Reviving Process and Occupation in 1968
Reviving process in the Czechoslovak Socialist Republic (i.e. so-called Prague or Czechoslovak Spring) which occured from January 1968, was as a reform attempt and “humanizing” of the until then dogmatic regime being crushed by the invasion of Warsaw Pact troops in August 1968, during which more than 100 civilians died (about 20 of them in Slovakia). The leadership of the Communist Party of Czechoslovakia as well as the state leadership (represented by Dubček, Smrkovský, Černík and others) was pushed aside and isolated. Moreover, the regime harshly crushed all the protest demonstrations against the occupation.
Ivan Hupka and his wife worked in Bratislava broadcasting studio of the Czechoslovak Television. Events from August 1968 caught them there as well. During the occupation period Ivan cooperated with the Czechoslovak Television staff and engaged himself in the production of its media coverage. However, hopelessness, fright of the future, inability to assert his attitudes, and a lack of freedom led him to decision to leave Slovakia and settle down in far Australia.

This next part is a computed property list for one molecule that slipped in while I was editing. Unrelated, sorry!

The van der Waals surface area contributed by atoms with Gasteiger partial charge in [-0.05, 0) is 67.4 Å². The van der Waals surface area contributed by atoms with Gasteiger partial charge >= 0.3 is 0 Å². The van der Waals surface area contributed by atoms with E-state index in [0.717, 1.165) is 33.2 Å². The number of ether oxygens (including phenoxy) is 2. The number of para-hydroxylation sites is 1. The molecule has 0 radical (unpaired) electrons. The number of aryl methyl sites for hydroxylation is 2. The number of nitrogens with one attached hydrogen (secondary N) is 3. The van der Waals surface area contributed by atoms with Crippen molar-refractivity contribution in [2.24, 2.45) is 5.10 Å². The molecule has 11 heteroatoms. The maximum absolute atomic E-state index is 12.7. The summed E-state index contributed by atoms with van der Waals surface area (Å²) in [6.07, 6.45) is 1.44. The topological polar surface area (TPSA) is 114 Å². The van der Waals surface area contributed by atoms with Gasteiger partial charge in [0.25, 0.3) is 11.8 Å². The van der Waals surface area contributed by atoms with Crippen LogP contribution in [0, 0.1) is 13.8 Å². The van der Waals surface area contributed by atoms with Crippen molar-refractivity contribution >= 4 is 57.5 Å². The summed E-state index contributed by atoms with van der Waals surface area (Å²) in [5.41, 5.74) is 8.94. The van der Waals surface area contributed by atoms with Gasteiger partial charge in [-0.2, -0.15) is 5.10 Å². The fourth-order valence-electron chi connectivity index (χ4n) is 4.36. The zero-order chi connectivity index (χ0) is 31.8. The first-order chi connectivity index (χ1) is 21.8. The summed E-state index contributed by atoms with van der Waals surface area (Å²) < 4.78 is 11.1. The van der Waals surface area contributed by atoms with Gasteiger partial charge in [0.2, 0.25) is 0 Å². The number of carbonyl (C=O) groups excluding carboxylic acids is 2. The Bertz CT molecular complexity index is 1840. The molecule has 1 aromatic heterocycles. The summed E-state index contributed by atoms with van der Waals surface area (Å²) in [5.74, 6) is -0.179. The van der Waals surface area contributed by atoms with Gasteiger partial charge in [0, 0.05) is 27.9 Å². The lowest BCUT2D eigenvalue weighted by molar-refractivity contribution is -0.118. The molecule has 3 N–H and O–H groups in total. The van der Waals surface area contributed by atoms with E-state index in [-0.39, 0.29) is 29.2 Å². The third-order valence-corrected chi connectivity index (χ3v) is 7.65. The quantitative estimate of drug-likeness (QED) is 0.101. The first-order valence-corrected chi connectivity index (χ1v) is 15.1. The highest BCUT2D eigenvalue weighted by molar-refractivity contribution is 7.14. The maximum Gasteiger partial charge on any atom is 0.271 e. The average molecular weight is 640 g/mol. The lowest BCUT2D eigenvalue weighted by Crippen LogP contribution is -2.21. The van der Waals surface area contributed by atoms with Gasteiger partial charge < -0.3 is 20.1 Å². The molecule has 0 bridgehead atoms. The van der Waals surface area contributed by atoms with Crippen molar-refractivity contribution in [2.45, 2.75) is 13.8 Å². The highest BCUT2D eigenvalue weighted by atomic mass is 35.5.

Mária Hupková worked for the Czechoslovak Television (CST). She was there even when the Warsaw Pact troops took over the building of the CST in August 1968. As she felt hopeless, frightened, and constantly monitored, she decided to leave Slovakia and move as far as it was possible from all those horrors - to distant Australia.
On August 21, 1968, the tragedy stepped into the life of the whole family of Anna Malá nee Bonková. Her brother, Jozef Bonk, nineteen-year old keen football player and trained locksmith, became one of the victims of occupation forces’ arrival in Czechoslovakia. Unfortunately, he succumbed to gunshot wounds by a Soviet soldier.